A friend writes, “Fuck everyone who's like ‘Ohhh, somebody slipped me something once in what I thought was just a joint and then [shivers] I don't know what happened!’ Pussies. PCP is what separates the courageous from everyone else. There is valor in PCP. This is what all non-sherm enthusiasts do not seem to understand.”
Lovingly hand-printed on cream card stock and stained with the author’s tears, this letter’s touching sincerity got me wondering about sherm. Over the years, musicians have attributed some of their best ideas to, and sometimes proselytized for, marijuana, acid, and purple drank—among other substances. We all have to suffer the woeful effects of cocaine abuse on some ubiquitous rock productions of the 70s. Why not PCP? Where is the rebel gang of sonic visionaries who used angel dust to unlock the doors of perception, before tearing them off their hinges and using them to beat policemen to death? Who is the Phil Spector of PCP? Who’s its John Lennon or Jim Morrison? Don’t give me some moralistic shit about the ill effects of the drug. Sipping too much purple can kill you stone dead, but a whole culture extols its use.
The Butthole Surfers’ classic Live PCPPEP is the only case that comes to mind of a band advertising a connection with angel dust, embalming fluid, hog, love boat, lovely, ozone, rocket fuel, sherm, shermans, wack, wet, or wiggles. Bizzy Bone is rumored to have a jones for the stuff as well. The DEA’s website advises that “PCP is considered a ‘club drug’ and is abused by young adults involved in the ‘rave culture,’” but I just can’t listen to that shit, not even for research purposes. Not even when I’m getting paid.
The great James Brown did not advocate drug use—consult his 1970 public service announcement “Fight Against Drug Abuse” and 1972 song “King Heroin”—but he did like to get wet. Dust was a major factor in the events of September 25, 1988, the day Brown, wielding a shotgun, marched into an insurance seminar in Augusta, Georgia and demanded to know who had been using his office bathroom. The high-speed chase that followed took Brown and his pursuers into South Carolina, where the Man shot out his tires. After driving six more miles on his rims, Brown surrendered. He must have performed under the influence at one time or another, but what recordings capture the definitive shamanic James Brown PCP trip?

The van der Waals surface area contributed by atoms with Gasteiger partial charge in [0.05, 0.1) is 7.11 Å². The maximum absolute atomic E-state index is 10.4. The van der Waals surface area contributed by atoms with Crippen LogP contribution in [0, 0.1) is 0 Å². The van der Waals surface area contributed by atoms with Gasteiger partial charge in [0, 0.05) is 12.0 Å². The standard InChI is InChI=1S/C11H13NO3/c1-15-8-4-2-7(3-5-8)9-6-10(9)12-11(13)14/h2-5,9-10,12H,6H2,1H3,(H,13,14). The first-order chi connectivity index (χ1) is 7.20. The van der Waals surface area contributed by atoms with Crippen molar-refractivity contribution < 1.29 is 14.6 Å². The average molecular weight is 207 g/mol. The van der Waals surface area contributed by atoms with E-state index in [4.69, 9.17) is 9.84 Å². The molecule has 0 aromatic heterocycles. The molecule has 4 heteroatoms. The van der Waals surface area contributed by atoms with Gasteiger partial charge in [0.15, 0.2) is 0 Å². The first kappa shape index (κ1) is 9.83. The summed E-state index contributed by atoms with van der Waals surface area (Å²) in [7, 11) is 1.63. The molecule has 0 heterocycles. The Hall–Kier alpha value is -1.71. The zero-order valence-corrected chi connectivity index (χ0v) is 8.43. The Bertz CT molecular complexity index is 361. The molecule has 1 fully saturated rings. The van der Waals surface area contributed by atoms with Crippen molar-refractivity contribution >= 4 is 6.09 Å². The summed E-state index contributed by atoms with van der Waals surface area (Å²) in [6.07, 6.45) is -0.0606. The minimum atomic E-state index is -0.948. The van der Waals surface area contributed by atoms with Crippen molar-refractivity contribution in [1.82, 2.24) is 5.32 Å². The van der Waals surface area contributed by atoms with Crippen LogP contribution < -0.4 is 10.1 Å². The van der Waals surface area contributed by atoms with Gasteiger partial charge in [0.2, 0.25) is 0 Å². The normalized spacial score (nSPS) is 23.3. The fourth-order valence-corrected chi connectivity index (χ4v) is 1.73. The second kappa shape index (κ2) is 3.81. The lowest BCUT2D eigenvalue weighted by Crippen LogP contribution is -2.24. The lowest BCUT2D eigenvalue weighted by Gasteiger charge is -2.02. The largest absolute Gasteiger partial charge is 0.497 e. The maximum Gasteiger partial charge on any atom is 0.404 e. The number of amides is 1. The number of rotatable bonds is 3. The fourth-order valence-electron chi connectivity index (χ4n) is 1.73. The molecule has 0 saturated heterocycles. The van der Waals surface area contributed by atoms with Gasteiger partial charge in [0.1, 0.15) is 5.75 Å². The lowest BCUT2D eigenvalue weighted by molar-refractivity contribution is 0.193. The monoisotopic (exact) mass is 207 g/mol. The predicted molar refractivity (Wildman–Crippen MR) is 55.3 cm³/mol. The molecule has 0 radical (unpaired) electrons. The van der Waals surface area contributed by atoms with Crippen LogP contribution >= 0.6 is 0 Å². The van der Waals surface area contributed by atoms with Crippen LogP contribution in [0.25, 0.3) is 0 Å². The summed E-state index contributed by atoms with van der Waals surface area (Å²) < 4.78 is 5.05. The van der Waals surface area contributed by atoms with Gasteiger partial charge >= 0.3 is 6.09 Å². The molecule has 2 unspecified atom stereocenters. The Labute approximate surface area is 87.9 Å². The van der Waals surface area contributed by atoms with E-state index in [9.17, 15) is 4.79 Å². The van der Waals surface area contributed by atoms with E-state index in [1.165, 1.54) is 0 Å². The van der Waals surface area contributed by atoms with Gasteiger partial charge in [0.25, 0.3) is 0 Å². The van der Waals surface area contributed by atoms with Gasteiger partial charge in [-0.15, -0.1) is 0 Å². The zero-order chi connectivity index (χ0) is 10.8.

A gentleman once offered me PCP in an apartment in Flatbush, but I politely declined, whereupon he was immediately at pains to assure me that he never touched the stuff. Since this person was, at the time, in a state of full-blown drug psychosis, and had entered the apartment on the flimsy pretext that he would like to borrow the toothbrush of its tenant, whom he had never met, I listened to his claim with a skeptical ear. But if there had been an instrument in the room, or a beat to spit over, and if I had not been afraid that this total stranger was one wrong move away from tearing open my abdomen and eating my intestines, I would have asked him to play, and then I might have known what tunes the angels sing in the ears of dust fiends. Research in this field is needed: what does “Gloria” sound like coming from a singer who has just smoked a sherm stick? But, alas, funds are lacking.
Do YOU know of a band or musician that recorded under the influence of dust? Please, type it in the comments text field. I will not respond because I cannot read.
Previously – Moe's Mailbag #1